In 2020, accommodating patients with telehealth calls, at home-visits, or wearable devices became commonplace. But once COVID-19 vaccines arrived, research sites and sponsors were confronted with a question: should they continue running patient-centric hybrid or virtual trials, or switch back to traditional site-based trials?
Many of the research teams we work with have come to similar conclusions: think about what patients want. In other words, embrace a “patient-centric” approach to clinical trials. But what does it mean for clinical trials to be patient-centric, and how can clinical trial teams achieve this goal?
In this post, you’ll learn why a patient-centric approach works and how sites and sponsors can better accommodate patients without sacrificing efficiency or safety.
What does patient-centric mean?
Antidote, a patient recruitment company, defines patient-centric as “getting feedback from real patients and their loved ones, and making decisions based on their needs and perspectives.” Michael Keens of Firma Clinical Research adds that patient-centric trials are meant to “reduce the burden on patients.”
These definitions point out two important elements of being patient-centric. Clinical researchers must make trials more convenient for patients, and they must do so by asking patients what they need instead of guessing what they need.
Smartphones, computers, and WiFi have transformed how patients approach healthcare. Patients have more access to health information than ever before, and many of them want to be active partners in making decisions about their treatments. And by embracing patients’ feedback, research sites and sponsors may see benefits, too.
The benefits of patient-centric trials
Most clinical trial sites have trouble recruiting and retaining participants. 85% of clinical trials don’t meet their recruitment goals, and 80% are delayed by recruitment issues. The average drop-out rate for clinical trials hovers around 30%.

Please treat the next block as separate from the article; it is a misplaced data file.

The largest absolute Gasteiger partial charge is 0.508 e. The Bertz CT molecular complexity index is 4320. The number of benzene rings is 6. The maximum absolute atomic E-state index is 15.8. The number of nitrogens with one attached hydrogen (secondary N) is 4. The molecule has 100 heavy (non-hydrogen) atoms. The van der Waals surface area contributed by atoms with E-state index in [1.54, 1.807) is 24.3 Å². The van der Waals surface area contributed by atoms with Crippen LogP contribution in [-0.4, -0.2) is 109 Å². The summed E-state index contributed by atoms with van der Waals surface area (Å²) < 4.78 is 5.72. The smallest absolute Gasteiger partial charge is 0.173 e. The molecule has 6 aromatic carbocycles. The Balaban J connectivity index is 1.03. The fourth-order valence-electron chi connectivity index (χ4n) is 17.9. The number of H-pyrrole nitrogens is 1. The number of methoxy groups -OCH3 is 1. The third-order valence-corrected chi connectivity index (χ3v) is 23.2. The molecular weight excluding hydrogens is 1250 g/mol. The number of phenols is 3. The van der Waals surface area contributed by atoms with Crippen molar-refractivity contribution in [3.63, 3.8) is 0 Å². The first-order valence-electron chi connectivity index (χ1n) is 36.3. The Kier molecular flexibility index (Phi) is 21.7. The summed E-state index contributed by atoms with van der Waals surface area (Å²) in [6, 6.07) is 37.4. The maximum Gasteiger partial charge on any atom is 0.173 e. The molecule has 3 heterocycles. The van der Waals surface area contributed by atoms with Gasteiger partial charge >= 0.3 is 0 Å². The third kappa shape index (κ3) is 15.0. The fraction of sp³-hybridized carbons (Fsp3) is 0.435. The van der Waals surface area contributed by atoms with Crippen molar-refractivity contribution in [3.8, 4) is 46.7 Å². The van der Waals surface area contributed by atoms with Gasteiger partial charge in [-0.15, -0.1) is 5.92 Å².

Because recruitment and retention can be so difficult, many clinical trial teams are actively working to make their trials more patient-centric. In a Huron study, 80% of research sites and sponsors said they were trying to improve participants’ experiences.
These sites and sponsors have the right idea. According to a different study in BioPharma Dive, trials that incorporated patient input took an average of four months to recruit 100 participants, while trials that didn’t ask for patient input took seven months to recruit the same number of people.
Patient-centric trial design may even help drugs be approved. The same study discovered that drugs developed with patient-centric trials had an 87% chance of being launched. Drugs that didn’t go through patient-centric trials only had a 68% chance of being launched.
Since patient-centric trials can decrease recruitment timelines and help therapies get approved, it makes sense that research sites, sponsors, and CROs want to become patient-centric. But how can they accomplish this goal?
How to make clinical trials more patient-centric
Investigators and sponsors need a plan to make their clinical trials patient-centric. Here are some tips that have helped other sponsors and sites understand what patients want:
1. Talk to patients about their needs.
Sponsors and CROs can begin building patient-centric trials by surveying patients about what would make clinical trials more convenient for them. Patients (or a caregiver, if the patient is a child) can let the sponsor know if they prefer site visits, remote check-ins, or stops at a local pharmacy or clinic.
Michelle Shogren, Senior Director of Innovation at Bayer, pointed out on our podcast that patients’ needs could even change based on where they are in their treatment. A patient who has just received a diagnosis has different needs than someone who’s been living with a disease for years. Sponsors may not be able to accommodate patients’ requests for every study, but they can listen and seriously consider those requests.